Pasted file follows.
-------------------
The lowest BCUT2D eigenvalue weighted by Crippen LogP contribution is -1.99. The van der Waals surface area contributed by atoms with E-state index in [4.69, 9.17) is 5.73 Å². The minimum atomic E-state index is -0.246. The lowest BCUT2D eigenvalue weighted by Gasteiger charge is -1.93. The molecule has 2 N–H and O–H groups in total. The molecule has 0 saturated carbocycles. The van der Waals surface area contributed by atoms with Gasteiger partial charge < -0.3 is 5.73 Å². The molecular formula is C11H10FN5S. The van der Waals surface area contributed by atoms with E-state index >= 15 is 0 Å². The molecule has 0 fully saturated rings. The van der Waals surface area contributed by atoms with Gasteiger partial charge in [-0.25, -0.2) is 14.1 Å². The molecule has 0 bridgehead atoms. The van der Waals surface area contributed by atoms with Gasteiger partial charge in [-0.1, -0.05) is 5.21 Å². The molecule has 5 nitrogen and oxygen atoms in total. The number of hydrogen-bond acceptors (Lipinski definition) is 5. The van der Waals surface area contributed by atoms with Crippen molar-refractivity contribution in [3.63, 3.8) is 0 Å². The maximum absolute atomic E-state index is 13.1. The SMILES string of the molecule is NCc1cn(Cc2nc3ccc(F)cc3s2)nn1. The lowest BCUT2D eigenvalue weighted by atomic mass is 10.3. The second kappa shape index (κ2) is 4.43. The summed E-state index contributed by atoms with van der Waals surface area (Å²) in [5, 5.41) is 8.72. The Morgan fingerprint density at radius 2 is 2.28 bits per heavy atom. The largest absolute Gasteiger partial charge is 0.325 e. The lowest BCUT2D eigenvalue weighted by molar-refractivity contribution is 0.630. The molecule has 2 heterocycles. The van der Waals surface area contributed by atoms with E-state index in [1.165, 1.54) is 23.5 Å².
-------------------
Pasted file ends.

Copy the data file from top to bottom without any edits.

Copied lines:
The lowest BCUT2D eigenvalue weighted by Crippen LogP contribution is -1.99. The van der Waals surface area contributed by atoms with E-state index in [4.69, 9.17) is 5.73 Å². The minimum atomic E-state index is -0.246. The lowest BCUT2D eigenvalue weighted by Gasteiger charge is -1.93. The molecule has 2 N–H and O–H groups in total. The molecule has 0 saturated carbocycles. The van der Waals surface area contributed by atoms with Gasteiger partial charge < -0.3 is 5.73 Å². The molecular formula is C11H10FN5S. The van der Waals surface area contributed by atoms with E-state index >= 15 is 0 Å². The molecule has 0 fully saturated rings. The van der Waals surface area contributed by atoms with Gasteiger partial charge in [-0.25, -0.2) is 14.1 Å². The molecule has 0 bridgehead atoms. The van der Waals surface area contributed by atoms with Gasteiger partial charge in [-0.1, -0.05) is 5.21 Å². The molecule has 5 nitrogen and oxygen atoms in total. The number of hydrogen-bond acceptors (Lipinski definition) is 5. The van der Waals surface area contributed by atoms with Crippen molar-refractivity contribution in [3.63, 3.8) is 0 Å². The maximum absolute atomic E-state index is 13.1. The SMILES string of the molecule is NCc1cn(Cc2nc3ccc(F)cc3s2)nn1. The lowest BCUT2D eigenvalue weighted by atomic mass is 10.3. The second kappa shape index (κ2) is 4.43. The summed E-state index contributed by atoms with van der Waals surface area (Å²) in [5, 5.41) is 8.72. The Morgan fingerprint density at radius 2 is 2.28 bits per heavy atom. The largest absolute Gasteiger partial charge is 0.325 e. The lowest BCUT2D eigenvalue weighted by molar-refractivity contribution is 0.630. The molecule has 2 heterocycles. The van der Waals surface area contributed by atoms with E-state index in [1.165, 1.54) is 23.5 Å².